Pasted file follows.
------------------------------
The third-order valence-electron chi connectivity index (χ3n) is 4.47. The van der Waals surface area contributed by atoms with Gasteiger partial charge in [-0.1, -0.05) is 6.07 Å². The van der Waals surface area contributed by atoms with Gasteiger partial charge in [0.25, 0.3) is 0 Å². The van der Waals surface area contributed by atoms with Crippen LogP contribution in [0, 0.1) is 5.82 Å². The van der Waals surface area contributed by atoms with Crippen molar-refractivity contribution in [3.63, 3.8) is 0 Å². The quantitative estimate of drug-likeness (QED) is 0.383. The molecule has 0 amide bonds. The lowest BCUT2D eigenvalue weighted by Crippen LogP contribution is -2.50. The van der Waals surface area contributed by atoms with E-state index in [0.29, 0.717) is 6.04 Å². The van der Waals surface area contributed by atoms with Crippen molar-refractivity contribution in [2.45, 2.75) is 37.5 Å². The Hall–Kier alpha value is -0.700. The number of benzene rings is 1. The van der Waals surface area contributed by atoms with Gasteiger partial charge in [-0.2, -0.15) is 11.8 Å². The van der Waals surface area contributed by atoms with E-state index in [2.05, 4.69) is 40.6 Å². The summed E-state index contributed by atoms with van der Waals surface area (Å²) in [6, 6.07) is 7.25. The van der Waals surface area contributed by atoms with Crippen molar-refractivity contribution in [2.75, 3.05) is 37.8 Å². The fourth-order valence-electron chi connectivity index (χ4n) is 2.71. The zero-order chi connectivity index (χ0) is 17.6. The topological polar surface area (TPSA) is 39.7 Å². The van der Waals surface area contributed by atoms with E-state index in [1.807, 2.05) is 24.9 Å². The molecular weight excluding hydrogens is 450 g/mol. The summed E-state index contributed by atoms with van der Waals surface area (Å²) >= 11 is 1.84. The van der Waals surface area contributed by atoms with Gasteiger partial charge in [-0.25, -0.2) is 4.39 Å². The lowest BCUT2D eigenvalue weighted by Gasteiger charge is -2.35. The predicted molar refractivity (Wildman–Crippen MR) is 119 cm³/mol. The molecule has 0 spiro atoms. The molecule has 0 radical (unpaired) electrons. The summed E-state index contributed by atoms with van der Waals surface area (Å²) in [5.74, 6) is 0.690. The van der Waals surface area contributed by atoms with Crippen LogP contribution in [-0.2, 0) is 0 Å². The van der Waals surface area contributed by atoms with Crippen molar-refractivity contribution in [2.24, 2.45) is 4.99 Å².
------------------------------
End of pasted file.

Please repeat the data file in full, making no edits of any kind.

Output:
The third-order valence-electron chi connectivity index (χ3n) is 4.47. The van der Waals surface area contributed by atoms with Gasteiger partial charge in [-0.1, -0.05) is 6.07 Å². The van der Waals surface area contributed by atoms with Gasteiger partial charge in [0.25, 0.3) is 0 Å². The van der Waals surface area contributed by atoms with Crippen LogP contribution in [0, 0.1) is 5.82 Å². The van der Waals surface area contributed by atoms with Crippen molar-refractivity contribution in [3.63, 3.8) is 0 Å². The quantitative estimate of drug-likeness (QED) is 0.383. The molecule has 0 amide bonds. The lowest BCUT2D eigenvalue weighted by Crippen LogP contribution is -2.50. The van der Waals surface area contributed by atoms with E-state index in [0.29, 0.717) is 6.04 Å². The van der Waals surface area contributed by atoms with Crippen molar-refractivity contribution in [2.45, 2.75) is 37.5 Å². The Hall–Kier alpha value is -0.700. The number of benzene rings is 1. The van der Waals surface area contributed by atoms with Gasteiger partial charge in [-0.2, -0.15) is 11.8 Å². The van der Waals surface area contributed by atoms with E-state index in [2.05, 4.69) is 40.6 Å². The summed E-state index contributed by atoms with van der Waals surface area (Å²) in [6, 6.07) is 7.25. The van der Waals surface area contributed by atoms with Crippen molar-refractivity contribution in [2.75, 3.05) is 37.8 Å². The fourth-order valence-electron chi connectivity index (χ4n) is 2.71. The zero-order chi connectivity index (χ0) is 17.6. The topological polar surface area (TPSA) is 39.7 Å². The van der Waals surface area contributed by atoms with E-state index in [1.807, 2.05) is 24.9 Å². The molecular weight excluding hydrogens is 450 g/mol. The summed E-state index contributed by atoms with van der Waals surface area (Å²) >= 11 is 1.84. The van der Waals surface area contributed by atoms with Gasteiger partial charge in [-0.25, -0.2) is 4.39 Å². The lowest BCUT2D eigenvalue weighted by Gasteiger charge is -2.35. The predicted molar refractivity (Wildman–Crippen MR) is 119 cm³/mol. The molecule has 0 spiro atoms. The molecule has 0 radical (unpaired) electrons. The summed E-state index contributed by atoms with van der Waals surface area (Å²) in [5.74, 6) is 0.690. The van der Waals surface area contributed by atoms with Crippen LogP contribution in [-0.2, 0) is 0 Å². The van der Waals surface area contributed by atoms with Crippen molar-refractivity contribution in [2.24, 2.45) is 4.99 Å².